BMInt has consulted several non-profit corporate lawyers and fiduciaries for this article. We posed the resulting 12 questions to the designated WGBH spokesperson, Lucy Sholley, on March 23rd. On March 25th she responded:
WGBH has been very responsive to all of your requests over the past months: John Voci, Jon Solins and Jeanne Hopkins have all given interviews for your online journal; John Voci participated in your public forum; our Board of Trustees welcomed you to their meeting and gave you an opportunity to present; Emily Rooney featured your colleagues on Greater Boston; and I have answered your many inquiries.
However, it’s clear from this list of questions, with their negative implications and references to our internal, confidential information, that you have moved beyond constructive reporting about our classical music service and are now pursuing an agenda of your own. We therefore do not feel it is productive to continue to engage with you, and we decline to respond to these questions. Information about our classical service is always available on our website.
The unanswered questions follow.
BMInt: The 2009 tax year ended months ago and WGBH is still on an extension for the filing of its form 990. Can you tell me when it will be filed?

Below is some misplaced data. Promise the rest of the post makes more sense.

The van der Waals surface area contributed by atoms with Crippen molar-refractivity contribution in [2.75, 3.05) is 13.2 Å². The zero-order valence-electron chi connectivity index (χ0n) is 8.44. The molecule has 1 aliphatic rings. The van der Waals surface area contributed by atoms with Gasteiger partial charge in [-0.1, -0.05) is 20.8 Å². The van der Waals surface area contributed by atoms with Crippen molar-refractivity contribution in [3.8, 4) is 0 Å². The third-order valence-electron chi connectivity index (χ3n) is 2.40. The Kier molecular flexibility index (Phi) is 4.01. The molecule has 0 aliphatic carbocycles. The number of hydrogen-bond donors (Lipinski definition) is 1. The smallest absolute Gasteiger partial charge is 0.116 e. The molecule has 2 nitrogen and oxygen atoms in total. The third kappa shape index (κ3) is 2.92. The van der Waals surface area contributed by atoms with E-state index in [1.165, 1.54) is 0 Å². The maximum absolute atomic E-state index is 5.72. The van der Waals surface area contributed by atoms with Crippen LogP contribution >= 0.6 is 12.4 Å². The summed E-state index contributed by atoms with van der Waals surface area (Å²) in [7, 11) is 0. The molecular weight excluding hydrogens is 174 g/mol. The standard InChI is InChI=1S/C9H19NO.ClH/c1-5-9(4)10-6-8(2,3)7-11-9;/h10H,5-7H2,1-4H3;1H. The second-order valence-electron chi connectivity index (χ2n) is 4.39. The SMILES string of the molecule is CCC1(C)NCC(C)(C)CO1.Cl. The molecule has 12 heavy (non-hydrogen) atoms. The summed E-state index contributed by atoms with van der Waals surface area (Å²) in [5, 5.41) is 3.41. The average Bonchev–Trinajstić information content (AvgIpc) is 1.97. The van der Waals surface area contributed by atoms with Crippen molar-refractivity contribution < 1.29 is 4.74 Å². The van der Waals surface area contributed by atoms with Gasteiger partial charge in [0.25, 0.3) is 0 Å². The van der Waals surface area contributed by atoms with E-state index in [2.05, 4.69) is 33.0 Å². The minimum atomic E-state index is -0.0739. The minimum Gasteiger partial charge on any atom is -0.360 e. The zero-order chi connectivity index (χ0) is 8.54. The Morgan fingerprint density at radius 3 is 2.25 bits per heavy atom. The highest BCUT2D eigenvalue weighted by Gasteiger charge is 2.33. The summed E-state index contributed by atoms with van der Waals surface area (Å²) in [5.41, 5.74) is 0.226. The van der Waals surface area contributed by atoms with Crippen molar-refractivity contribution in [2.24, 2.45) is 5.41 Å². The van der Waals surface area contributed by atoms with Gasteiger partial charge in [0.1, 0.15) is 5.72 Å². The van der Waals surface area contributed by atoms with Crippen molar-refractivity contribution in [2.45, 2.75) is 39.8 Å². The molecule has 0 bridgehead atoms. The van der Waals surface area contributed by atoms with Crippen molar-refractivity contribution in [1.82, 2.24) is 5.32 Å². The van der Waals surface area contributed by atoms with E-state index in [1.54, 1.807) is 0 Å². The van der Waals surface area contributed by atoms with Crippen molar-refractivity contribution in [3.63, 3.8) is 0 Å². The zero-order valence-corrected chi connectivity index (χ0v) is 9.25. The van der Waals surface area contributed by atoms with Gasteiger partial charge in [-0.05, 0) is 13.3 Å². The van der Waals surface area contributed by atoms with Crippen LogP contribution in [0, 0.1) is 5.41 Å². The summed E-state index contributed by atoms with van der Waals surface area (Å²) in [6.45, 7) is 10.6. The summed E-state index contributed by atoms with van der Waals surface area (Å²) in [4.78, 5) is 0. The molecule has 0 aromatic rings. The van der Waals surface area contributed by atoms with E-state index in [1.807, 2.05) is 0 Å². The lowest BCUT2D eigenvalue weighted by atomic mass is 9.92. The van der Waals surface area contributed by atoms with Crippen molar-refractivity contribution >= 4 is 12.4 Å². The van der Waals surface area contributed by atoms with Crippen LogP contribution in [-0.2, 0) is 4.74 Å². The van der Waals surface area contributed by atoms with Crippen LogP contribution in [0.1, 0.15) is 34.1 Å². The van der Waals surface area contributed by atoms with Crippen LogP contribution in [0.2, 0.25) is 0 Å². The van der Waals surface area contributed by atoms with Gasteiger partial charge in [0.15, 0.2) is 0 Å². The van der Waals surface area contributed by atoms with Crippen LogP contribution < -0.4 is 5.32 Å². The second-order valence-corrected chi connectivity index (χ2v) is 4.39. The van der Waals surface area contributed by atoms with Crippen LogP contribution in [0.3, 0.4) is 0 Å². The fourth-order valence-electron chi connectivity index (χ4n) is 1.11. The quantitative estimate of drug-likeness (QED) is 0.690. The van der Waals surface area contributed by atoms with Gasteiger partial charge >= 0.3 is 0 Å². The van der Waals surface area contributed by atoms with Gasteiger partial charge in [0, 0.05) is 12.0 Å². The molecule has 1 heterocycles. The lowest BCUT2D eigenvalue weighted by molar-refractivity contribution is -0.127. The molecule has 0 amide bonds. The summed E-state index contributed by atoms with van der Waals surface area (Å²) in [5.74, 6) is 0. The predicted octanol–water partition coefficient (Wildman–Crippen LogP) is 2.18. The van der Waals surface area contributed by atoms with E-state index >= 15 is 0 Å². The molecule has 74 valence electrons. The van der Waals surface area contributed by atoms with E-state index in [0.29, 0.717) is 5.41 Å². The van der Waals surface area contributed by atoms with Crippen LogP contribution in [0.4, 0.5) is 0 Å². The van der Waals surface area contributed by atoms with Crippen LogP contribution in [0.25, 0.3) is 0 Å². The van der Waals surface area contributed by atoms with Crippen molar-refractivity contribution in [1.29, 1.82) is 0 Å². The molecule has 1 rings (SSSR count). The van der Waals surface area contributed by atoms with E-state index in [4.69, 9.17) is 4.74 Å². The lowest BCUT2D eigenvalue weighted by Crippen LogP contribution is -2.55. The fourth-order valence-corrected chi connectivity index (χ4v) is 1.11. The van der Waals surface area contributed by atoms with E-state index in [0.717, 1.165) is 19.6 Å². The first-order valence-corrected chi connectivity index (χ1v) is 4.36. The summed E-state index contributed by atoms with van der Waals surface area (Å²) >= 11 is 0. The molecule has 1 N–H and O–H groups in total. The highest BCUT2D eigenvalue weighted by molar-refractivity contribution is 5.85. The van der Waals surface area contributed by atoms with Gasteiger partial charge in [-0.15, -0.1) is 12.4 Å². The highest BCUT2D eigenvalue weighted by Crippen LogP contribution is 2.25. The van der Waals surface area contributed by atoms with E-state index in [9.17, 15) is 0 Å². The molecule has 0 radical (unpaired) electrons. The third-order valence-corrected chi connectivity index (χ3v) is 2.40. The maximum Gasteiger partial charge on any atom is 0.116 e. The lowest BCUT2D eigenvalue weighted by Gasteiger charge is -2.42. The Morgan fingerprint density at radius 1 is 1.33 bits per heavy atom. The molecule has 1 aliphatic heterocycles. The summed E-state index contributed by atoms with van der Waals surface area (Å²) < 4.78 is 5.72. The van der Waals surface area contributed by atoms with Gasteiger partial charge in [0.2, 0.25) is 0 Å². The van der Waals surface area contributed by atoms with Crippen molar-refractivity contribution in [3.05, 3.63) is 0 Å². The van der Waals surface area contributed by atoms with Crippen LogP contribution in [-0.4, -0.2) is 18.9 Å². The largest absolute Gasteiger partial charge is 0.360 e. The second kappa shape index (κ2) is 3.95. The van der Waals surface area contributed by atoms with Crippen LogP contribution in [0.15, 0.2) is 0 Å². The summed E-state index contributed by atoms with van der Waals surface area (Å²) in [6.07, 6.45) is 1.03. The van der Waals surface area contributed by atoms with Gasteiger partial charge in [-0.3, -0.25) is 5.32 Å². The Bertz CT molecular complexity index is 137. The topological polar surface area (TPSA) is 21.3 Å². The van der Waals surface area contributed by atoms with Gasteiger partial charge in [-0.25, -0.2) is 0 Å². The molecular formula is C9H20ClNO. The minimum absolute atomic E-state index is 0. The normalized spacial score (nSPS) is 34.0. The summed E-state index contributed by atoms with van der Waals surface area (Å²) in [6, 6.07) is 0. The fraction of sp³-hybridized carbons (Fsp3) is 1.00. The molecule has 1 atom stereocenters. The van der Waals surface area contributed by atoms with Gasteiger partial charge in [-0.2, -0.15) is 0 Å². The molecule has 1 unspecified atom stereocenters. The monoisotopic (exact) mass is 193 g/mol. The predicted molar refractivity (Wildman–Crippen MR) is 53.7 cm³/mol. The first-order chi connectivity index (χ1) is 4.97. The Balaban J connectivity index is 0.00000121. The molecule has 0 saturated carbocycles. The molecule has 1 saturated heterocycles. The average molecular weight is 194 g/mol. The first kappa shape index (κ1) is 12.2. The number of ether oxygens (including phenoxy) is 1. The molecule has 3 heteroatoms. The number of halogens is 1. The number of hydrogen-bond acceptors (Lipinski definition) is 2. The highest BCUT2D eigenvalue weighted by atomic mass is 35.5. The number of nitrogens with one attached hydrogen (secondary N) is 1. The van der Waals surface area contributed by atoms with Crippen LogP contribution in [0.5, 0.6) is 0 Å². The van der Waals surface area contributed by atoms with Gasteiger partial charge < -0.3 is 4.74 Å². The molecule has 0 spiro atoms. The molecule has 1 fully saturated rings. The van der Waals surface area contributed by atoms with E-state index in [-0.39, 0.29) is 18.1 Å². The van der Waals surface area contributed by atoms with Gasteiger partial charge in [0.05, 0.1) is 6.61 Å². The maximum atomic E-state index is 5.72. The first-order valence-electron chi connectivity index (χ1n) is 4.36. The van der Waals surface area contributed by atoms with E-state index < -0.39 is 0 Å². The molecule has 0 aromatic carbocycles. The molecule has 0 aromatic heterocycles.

BMInt: From 2006 to 2007 to 2008, total salaries and benefits increased from $79 million to $82 million to $90 million. In 2008 the 16 VP’s each earned from $180,000 to $392,000. Have the VP’s taken any cuts in 2009? Has the total salary and benefit figure dropped from the $90 million for 2009?
BMInt: WGBH is carrying approximately $185 million in long term debt as of the end of 2008. That does not include the $14.7 million borrowed from a $15 million line of credit for the purchase of WCRB. Has the debt situation remained similar though the end of 2009 and into 2010?
BMInt: Has WGBH assumed any of WCRB’s debt?
BMInt: The Boston Museum of Fine Arts also had $185 million dollars of long term debt at the end of 2008. WGBH pays $9 million in annual interest on its debt while the MFA pays $1.3 million in annual interest. What does that say about how the market views the quality of the two institutions’ bonds?
BMInt: In 2008 some of WGBH’s bonds were declared defeasant and a $9 million dollar loss was declared for re-capitalization. Can you explain?
BMInt: Some of the WGBH bonds are so cheap that they are yielding 6.9%. Is your borrowing sustainable?